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Food & Culture: Ireland

It's March and you know what that means ... St. Patrick's Day! Sure, you remember to wear that same green shirt every year, but how much do you really know about who St. Patrick was, how this celebration came about, or the history of the food of Ireland?



St. Patrick is known for being the one who brought Christianity to the country of Ireland. He was born in Britain during the 5th century, and at the age of 16, he was captured by Irish raiders and sent as a slave to become a shepherd in the northern region. During these years of his life, he became devout in his faith and shared it with others, spreading Christianity through baptism and confirmation.

The first St. Patrick's feast was celebrated in 1631, honoring the saint. As the day fell in the middle of Lent, it quickly became a reason (or excuse) to celebrate during the period of abstinence leading up to Easter.


The celebration we know today is a product of Irish immigrants in America who were looking for a way to show their collective pride during the 1700s. As Irish populations grew in big American cities, so did the festivities and parades!


If you want to read more about the history of St. Patrick's Day, click here!


History Of Food In Ireland

What do you think of when I say "Ireland" and "food"? The kids in our house would probably say "Lucky Charms", but since the late 1500s, the staples of the Irish diet have been potatoes, grains, and dairy products. Many dishes are prepared with limited seasoning, really playing off of the natural flavor found in many of the ingredients.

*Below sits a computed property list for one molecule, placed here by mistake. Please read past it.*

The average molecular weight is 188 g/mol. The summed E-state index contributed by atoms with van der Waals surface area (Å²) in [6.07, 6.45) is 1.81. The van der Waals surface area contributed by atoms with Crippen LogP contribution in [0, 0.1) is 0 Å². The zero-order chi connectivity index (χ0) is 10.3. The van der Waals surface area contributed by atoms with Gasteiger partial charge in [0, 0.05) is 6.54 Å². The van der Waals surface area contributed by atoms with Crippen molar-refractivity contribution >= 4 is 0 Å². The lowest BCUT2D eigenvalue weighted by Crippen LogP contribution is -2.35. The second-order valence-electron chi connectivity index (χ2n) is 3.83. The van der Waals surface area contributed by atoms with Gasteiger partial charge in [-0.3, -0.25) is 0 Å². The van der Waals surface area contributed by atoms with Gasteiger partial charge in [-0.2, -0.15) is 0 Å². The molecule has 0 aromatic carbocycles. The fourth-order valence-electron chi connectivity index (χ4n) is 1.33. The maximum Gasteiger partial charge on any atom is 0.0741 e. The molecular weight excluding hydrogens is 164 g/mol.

Soups & Stews of all types (including potatoes, seafood, and meat) have made their way into the culture of Ireland as they are easy to prepare, made with common ingredients, and can keep you full for a long time!


Try this Irish Stew the next time you need a hearty, comfort-meal that will win over the whole crowd!

For a full-Irish meal, pair with this soda bread and apple cake!



Irish Guinness Beef-Stew Ingredients

  • 10 small red potatoes, quartered

  • 1 (14.5 ounce) can sliced carrots

  • 2 full stalks celery, chopped

  • 3 lbs stew meat, cubed (Note: You can make this stew “fancy” (eg. for a Birthday Meal) by using Sirloin Steak, which I use when it’s on sale; otherwise, general stew meat works great)

  • 1/2 cup flour

  • salt and pepper to taste

  • 1 teaspoon garlic powder

  • 2 tablespoons olive oil

  • 1 1/2 cups diced onion

  • 2 (8 ounce) cans tomato sauce

  • 10 ounces beef broth (about 1/3 of a large box)

  • 1 (13 g) envelope Onion Soup Mix

  • 1 teaspoon dried basil

  • 12 ounces (1 bottle) Guinness Stout

Tip: Some grocery stores will sell individual bottles, so you can purchase only what you need. Even if you’re not a big-beer fan (don’t tell that to your Irish friends!), the flavor of this stew is worth the effort!

Irish Guinness Beef-Stew Directions


Food & Celebrations

The most festive, celebratory meals of the Irish culture are Christmas and Easter-Sunday Dinner!

Families gather together to bake, cook and enjoy all of the festivities together. You can typically find some sort of soup, roasted meat, one of the million different forms of potatoes, and a classic cake (like this Christmas cake)!


If you're interested in learning more about all things Food & Ireland, click here!



Celebrate this St. Patrick's Day, or any day, with someone who could use some good food & tidings!







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